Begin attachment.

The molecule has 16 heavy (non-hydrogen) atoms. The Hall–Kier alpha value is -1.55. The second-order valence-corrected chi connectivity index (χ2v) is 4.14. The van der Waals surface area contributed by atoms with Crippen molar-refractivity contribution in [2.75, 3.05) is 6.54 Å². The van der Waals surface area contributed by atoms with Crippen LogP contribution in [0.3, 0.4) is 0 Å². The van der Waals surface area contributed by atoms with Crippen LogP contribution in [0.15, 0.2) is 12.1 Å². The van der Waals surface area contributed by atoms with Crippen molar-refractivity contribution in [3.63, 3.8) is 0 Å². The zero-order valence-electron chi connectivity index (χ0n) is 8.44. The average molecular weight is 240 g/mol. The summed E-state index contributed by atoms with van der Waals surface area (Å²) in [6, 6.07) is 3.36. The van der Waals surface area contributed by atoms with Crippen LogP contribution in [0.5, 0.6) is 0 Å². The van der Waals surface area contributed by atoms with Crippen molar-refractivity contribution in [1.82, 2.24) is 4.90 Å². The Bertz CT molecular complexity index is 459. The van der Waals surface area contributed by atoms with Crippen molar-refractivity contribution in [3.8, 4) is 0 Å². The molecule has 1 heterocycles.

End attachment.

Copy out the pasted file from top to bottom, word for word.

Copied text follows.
The molecule has 16 heavy (non-hydrogen) atoms. The Hall–Kier alpha value is -1.55. The second-order valence-corrected chi connectivity index (χ2v) is 4.14. The van der Waals surface area contributed by atoms with Crippen molar-refractivity contribution in [2.75, 3.05) is 6.54 Å². The van der Waals surface area contributed by atoms with Crippen LogP contribution in [0.3, 0.4) is 0 Å². The van der Waals surface area contributed by atoms with Crippen LogP contribution in [0.15, 0.2) is 12.1 Å². The van der Waals surface area contributed by atoms with Crippen molar-refractivity contribution in [3.63, 3.8) is 0 Å². The zero-order valence-electron chi connectivity index (χ0n) is 8.44. The average molecular weight is 240 g/mol. The summed E-state index contributed by atoms with van der Waals surface area (Å²) in [6, 6.07) is 3.36. The van der Waals surface area contributed by atoms with Crippen LogP contribution in [0.5, 0.6) is 0 Å². The van der Waals surface area contributed by atoms with Crippen molar-refractivity contribution in [1.82, 2.24) is 4.90 Å². The Bertz CT molecular complexity index is 459. The van der Waals surface area contributed by atoms with Crippen molar-refractivity contribution in [3.8, 4) is 0 Å². The molecule has 1 heterocycles.